Subtitle: How to Secure Your Place in Hell
I distinctly remember the last time I cried at work. I had been pulled into a room with three partners at my law firm, and was reprimanded for my low billable hours and poor performance.
[Meg’s Note: In this post, Kristen Knepper returns with some perspective on this all-too-important career issue. Kristen is an attorney and career coach, who teaches women to recognize and articulate their own value. Her latest online course, Interview & Negotiate – Like A Girl, teaches women how casual sexism impacts them in the workplace, while providing the solutions to ace the interview and maximizing compensation. If you’re interested in individual career coaching, including a free 20 session, contact Kristen at email@example.com]
Of course, what the partners did not address was that I had just returned from a Family and Medical Leave absence. My mother had been diagnosed with Stage 4 non-hodgkin’s lymphoma, and my brother and I were taking turns to care for her while she underwent chemotherapy. I was anxious and exhausted. I thought those six weeks might be the last living moments I shared with my mother.
So when I was pulled into a room with three older, white male partners, and told that they weren’t sure there was a place for me at the firm any longer, I couldn’t hold it together. I was frustrated at their blatant lack of empathy, and terrified that my source of economic security was being threatened. Law, like all other industries is a business, and like all businesses, the primary purpose was to earn money. I, clearly, was not doing that.
And yet, businesses are compromised of humans. Feeling humans, fallible humans, facing personal circumstances outside their control. Circumstances that we could all potentially face. Gina Barreca recently wrote about women crying at work, and all it involves, after a Salt Lake City police officer attempted to intimidate a nurse into administering an illegal medical procedure on an unconscious patient. The officer seized Nurse Alex Wubbels, pushed her out of the hospital, and cuffed her, at which point, the nurse started crying and yelling.
Let’s back up a second and state the obvious. That officer’s actions were illegal and unconscionable. And the reality is that the majority of us are rational and ethical humans at work.
But not all of us.
So what happens when we’re faced with acts that are not illegal, but land firmly in the, “you’re probably going to hell when you die” camp? Is it acceptable to cry?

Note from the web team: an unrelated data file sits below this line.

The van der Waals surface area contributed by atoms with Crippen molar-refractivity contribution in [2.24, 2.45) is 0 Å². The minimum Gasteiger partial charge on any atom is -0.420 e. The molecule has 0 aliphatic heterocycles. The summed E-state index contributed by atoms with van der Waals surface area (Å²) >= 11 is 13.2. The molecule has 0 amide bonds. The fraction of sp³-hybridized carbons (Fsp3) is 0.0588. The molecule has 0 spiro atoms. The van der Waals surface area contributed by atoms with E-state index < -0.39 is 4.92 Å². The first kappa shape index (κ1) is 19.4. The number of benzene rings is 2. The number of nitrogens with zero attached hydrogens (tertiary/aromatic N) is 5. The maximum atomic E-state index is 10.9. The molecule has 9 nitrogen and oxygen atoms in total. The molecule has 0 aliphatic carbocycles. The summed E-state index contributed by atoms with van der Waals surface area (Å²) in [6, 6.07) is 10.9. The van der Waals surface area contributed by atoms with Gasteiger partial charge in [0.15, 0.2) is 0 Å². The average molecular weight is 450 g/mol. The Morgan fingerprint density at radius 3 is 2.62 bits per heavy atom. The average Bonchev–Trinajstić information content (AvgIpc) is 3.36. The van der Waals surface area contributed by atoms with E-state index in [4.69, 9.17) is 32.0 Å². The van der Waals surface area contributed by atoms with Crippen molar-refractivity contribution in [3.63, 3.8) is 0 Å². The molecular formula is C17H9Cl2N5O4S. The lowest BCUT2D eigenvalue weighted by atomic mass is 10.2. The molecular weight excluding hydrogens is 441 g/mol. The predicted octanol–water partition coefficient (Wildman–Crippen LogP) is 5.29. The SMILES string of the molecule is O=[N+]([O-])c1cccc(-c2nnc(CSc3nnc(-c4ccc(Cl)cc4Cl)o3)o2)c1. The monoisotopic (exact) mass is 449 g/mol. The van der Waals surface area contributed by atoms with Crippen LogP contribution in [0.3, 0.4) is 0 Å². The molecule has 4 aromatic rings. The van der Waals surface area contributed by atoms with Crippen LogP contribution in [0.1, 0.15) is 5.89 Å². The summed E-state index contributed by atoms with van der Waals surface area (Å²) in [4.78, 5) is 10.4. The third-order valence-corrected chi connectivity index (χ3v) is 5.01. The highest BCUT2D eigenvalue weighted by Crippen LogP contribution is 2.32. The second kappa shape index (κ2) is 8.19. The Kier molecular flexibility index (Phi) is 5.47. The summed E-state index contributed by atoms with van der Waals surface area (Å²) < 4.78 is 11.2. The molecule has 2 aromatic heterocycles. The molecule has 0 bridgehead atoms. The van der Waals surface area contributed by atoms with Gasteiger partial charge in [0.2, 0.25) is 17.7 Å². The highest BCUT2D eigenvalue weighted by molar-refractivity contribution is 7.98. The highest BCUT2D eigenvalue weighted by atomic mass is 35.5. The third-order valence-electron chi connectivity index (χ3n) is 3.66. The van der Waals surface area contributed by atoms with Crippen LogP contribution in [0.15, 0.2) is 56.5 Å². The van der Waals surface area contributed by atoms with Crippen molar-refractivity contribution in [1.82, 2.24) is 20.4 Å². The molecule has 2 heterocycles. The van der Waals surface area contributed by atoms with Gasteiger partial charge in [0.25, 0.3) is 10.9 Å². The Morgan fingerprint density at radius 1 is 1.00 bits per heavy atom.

Why Do Women Cry?
According to Barecca, women cry because they are frustrated. And it makes sense. As women, we’re socialized to take responsibility for the behavior of others. Hell, I apologize when other people bump into me. We look to pacify, create solutions, and make others comfortable despite the fact that they, many times, are the ones behaving badly. The ability to create space for others, tolerate ill behavior, and look for solutions requires emotional labor. Such labor is not merely frustrating. It’s exhausting.
Women are often misunderstood and undervalued because they do not conform to the masculine standards that remain typical in the American workplace. Masculine traits—assertiveness, winning, competing, and being in action—are typically rewarded.
Feminine traits—stillness, receptiveness, reflectiveness, and collaboration—are traditionally less valued, recognized, or rewarded. However, when looking at the top leadership traits, feminine characteristics such as emotional intelligence, self-awareness, and empathy are time and again found to be the discerning factors that create high-performing teams.
Leadership is not merely leading others, but first leading yourself. And that requires enough self-knowledge and self-regulation to not take the behavior of others personally. Being aware of your triggers, and possessing the tools to recenter, deflect, and redirect a conversation are critical skills for not only managers, but anyone working with other humans, which is ultimately all of us.